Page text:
I forcefully ignore the looming burdens and plug in the coffee maker, brush my teeth, et cetera—standard morning stuff. My standard morning stuff also includes a lot of prayer, meditation and reading the Bible. Today is no different. I turn on more lights and begin by praying some version of a prayer that I use to begin most days.

“Thank You for this new day. Help me know Your will for me. Guide me through Your word to passages that You would use to speak to me. Open my mind, heart and spirit to be sensitive to understand what You are saying to me.”

This morning, as happens on many mornings—thankfully—each passage seems to speak directly to me. His grace. I feel so blessed when I’m given this gift of clarity. It’s like the fog has cleared away, if only for this small stretch of time. I land upon Psalm 73. It tells almost jealously of those that acquire their longings through unscrupulous tactics, while the author tries to stay true to his ethics.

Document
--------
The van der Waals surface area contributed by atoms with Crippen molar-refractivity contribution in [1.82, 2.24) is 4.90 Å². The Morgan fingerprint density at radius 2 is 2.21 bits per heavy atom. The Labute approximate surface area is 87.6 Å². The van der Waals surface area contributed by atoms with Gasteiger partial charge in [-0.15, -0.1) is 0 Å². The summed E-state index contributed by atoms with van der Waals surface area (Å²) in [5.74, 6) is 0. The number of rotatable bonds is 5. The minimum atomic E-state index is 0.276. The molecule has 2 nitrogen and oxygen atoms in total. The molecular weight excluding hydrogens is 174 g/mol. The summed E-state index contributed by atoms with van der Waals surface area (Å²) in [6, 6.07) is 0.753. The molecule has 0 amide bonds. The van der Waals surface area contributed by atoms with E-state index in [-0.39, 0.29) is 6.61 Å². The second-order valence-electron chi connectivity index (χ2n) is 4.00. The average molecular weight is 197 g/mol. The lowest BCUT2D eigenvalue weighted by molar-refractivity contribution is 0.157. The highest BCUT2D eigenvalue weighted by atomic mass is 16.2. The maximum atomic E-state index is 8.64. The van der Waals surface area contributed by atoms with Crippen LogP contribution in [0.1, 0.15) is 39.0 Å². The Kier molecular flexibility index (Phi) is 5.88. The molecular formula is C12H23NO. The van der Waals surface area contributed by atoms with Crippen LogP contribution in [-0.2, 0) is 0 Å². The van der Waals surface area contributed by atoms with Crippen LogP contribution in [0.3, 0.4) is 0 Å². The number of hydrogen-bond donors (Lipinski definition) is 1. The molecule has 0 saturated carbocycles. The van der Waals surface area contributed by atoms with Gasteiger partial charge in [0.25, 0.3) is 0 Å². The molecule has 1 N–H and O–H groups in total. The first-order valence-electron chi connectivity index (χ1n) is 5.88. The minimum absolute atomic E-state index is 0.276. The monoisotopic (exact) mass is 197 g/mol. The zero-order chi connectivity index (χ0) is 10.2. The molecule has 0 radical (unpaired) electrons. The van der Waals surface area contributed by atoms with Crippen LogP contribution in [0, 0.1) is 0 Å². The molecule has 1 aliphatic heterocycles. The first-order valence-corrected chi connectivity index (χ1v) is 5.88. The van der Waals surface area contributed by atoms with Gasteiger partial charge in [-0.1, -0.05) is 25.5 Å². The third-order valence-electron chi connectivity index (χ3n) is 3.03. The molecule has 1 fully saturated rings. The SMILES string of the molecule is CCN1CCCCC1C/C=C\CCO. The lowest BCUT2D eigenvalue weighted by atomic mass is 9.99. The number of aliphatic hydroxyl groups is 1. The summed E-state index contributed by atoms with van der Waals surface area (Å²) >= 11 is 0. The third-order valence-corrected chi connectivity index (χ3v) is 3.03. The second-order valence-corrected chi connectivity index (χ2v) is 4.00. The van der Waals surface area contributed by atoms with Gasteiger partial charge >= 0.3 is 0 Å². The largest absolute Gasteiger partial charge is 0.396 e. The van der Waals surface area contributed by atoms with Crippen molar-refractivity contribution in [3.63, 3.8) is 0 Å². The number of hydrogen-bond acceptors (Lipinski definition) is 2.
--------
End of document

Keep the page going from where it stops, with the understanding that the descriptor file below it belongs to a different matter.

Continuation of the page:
Psalm 73:22a refers to when he became “senseless and ignorant.” In my early, blurry state I read “ignorant” as “arrogant” and it feels even more applicable. Senseless. Arrogant. I’ve been both.

But it follows in verse 23 that, “You always take my right hand.”

And that’s the part I needed. That’s the thing I keep forgetting. That, of all of the relationships that I may have, as important as they are, only one is vital. I see that this is where I should focus. My relationship with God.

I understand this to my core immediately. And it’s like a weight has been lifted.

I load the truck and set off in the dead dark of early morning.